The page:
The Role Of Religion During The Middle Ages

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There is irrefutable evidence that over the period of the Middle Ages, both Christianity and Islam have been anchors in both shaping and influencing governance of kingdoms and empires comprising Western Europe, the Byzantine Empire, and territories ruled by Islam. Religion during this period was widely used to set laws, influence culture, justify armed conflicts, and pronounce punishment on citizens domiciled within the geographies depicted within this essay. I will attempt to illuminate the geopolitical climate, territorial demarcation, and religious influences that depicted life circa 500 – 1517 CE. From the background material submitted, I will directly answer the following questions:

1) The role Religion played in establishing
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The era from about 500 to 1000 C.E. is sometimes referred to as the "Dark Ages" in European history, partly because many aspects of the Roman civilization were lost, such as written language, advanced architectural and building techniques, complex government, and access to long-distance trade. For the most part, these early people of Europe could not read or write, and lived much as their nomadic ancestors had. In their isolation, they slowly cleared the forested areas for farming, but their greatest need was for protection. However, the need for protection grew to be most important when the Vikings from Scandinavia invaded many areas of Europe in the 8th and 9th centuries, followed by the Magyars, who came from the east in the late 9th century. In response, Europeans established feudalism as a way to unite and protect them.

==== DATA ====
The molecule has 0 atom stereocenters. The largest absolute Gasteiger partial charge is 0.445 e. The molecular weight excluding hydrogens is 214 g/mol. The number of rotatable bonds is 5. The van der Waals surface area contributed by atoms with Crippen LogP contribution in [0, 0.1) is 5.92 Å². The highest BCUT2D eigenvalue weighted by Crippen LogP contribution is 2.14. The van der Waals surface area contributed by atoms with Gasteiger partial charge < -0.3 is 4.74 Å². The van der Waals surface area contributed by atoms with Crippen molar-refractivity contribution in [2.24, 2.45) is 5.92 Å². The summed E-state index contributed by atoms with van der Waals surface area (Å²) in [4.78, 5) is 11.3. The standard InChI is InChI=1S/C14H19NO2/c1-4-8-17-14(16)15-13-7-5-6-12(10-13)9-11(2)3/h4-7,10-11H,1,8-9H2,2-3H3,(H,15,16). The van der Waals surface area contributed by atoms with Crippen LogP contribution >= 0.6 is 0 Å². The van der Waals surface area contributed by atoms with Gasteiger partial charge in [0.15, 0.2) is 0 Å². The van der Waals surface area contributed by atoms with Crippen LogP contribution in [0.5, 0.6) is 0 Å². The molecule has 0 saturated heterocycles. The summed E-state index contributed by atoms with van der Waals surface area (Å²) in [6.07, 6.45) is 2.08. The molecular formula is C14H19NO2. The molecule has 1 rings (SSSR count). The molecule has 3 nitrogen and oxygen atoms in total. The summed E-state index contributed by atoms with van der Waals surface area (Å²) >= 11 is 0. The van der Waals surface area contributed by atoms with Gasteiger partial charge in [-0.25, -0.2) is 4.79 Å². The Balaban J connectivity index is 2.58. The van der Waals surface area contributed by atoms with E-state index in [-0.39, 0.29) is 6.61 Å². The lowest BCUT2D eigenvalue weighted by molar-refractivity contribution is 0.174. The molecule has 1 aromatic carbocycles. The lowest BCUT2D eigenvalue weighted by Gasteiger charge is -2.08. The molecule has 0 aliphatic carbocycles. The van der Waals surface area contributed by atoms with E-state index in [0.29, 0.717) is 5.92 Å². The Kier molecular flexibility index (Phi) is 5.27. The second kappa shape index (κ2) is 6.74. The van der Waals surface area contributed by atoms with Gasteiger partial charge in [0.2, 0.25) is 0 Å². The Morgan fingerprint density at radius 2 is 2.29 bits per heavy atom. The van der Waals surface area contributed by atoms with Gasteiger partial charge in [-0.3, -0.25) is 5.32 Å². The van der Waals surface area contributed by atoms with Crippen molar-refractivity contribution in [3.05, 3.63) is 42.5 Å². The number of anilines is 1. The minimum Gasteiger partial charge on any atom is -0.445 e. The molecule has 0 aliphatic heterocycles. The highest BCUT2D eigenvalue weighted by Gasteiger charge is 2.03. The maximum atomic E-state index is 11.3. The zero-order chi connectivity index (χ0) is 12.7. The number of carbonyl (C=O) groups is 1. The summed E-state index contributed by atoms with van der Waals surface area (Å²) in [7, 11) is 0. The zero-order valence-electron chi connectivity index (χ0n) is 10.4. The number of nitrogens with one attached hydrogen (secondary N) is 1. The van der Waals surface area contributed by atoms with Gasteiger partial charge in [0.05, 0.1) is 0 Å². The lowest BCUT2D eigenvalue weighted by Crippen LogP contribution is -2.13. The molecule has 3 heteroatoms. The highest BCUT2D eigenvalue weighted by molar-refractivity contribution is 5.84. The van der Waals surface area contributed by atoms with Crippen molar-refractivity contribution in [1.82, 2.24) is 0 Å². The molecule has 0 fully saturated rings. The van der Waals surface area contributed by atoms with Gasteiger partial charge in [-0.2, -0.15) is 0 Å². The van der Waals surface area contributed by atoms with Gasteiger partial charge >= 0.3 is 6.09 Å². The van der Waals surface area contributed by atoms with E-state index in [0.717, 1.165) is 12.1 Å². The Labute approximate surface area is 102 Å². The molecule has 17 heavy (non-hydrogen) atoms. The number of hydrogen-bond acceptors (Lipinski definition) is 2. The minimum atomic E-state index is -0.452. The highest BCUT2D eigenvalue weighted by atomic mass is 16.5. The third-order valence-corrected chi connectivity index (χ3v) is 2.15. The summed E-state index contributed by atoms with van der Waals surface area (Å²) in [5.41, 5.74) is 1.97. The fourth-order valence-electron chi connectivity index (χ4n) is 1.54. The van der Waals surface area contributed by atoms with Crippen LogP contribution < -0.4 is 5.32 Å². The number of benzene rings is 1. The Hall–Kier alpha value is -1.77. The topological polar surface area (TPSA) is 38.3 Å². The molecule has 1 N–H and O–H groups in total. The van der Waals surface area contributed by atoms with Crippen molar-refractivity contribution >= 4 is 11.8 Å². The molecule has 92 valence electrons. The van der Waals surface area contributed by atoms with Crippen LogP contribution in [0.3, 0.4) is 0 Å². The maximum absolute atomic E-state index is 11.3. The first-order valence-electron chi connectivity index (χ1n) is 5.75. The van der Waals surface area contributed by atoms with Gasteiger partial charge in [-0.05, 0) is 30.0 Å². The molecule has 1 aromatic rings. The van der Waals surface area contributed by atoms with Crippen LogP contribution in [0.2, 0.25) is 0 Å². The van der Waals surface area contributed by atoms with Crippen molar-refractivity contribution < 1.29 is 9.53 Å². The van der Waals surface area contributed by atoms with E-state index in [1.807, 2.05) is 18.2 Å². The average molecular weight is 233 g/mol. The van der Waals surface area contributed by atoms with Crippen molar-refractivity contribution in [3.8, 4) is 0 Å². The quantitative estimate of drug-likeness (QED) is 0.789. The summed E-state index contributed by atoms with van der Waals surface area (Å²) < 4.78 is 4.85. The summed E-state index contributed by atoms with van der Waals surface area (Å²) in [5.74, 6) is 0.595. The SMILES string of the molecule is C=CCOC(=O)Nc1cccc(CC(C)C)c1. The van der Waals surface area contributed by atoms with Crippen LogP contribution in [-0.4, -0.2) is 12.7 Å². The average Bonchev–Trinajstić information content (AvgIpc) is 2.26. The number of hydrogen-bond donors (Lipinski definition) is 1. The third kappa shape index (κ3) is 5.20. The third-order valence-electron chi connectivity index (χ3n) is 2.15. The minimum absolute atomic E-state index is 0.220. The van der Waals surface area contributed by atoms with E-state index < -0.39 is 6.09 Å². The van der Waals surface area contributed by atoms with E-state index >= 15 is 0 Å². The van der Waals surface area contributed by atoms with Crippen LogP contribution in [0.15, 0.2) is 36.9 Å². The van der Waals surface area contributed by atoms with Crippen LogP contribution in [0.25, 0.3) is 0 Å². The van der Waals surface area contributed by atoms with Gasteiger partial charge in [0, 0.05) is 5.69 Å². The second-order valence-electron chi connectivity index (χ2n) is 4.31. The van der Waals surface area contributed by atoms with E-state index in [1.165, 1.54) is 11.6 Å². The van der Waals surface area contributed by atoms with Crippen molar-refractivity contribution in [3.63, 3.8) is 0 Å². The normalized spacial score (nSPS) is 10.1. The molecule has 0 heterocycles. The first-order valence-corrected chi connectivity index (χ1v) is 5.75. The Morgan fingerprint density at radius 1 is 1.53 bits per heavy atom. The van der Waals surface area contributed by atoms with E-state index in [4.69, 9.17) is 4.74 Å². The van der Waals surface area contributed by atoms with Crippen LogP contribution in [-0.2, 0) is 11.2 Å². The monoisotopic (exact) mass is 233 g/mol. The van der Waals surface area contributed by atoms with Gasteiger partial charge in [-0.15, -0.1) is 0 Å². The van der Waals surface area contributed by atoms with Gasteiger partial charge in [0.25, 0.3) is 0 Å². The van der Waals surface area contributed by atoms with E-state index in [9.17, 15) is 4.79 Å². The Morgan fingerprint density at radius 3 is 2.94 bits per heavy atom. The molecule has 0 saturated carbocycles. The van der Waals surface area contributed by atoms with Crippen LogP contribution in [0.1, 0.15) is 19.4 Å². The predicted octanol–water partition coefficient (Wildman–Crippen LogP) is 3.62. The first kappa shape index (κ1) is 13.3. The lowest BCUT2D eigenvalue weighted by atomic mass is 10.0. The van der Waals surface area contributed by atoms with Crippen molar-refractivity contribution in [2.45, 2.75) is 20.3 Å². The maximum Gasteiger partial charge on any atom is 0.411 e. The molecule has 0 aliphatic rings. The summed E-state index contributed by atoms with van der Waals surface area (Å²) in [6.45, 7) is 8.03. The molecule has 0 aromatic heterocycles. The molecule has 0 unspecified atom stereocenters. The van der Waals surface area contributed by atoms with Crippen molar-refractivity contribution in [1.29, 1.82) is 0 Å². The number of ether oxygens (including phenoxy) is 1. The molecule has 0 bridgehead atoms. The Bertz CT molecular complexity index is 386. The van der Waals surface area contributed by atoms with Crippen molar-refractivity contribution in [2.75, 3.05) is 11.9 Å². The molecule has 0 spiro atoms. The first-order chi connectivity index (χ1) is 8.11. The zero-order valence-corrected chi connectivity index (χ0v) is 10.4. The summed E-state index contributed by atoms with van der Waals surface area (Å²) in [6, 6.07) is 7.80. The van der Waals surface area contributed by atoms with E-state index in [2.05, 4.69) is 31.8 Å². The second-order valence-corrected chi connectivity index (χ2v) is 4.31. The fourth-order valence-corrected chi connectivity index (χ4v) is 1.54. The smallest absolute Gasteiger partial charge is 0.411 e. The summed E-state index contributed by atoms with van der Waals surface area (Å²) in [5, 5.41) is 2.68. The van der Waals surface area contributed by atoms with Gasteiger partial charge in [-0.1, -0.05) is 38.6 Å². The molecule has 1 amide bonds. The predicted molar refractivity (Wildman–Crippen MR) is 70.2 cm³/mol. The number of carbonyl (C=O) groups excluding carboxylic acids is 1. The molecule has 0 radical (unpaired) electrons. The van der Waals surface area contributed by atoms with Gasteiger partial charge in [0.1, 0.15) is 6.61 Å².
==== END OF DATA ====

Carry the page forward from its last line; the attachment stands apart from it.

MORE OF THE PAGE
European feudal institutions revolved around political and military relationships. The feudal political order developed into a complicated network of lord-vassal relationships, with lords having overlords, and overlords owing allegiance to kings. On these foundations early kingdoms, such as England and France, were built, but in other areas, such as modern-day Germany, the feudal organization remained highly decentralized.
The Roman Empire was divided into two parts during the 4th century C.E. when imperial power
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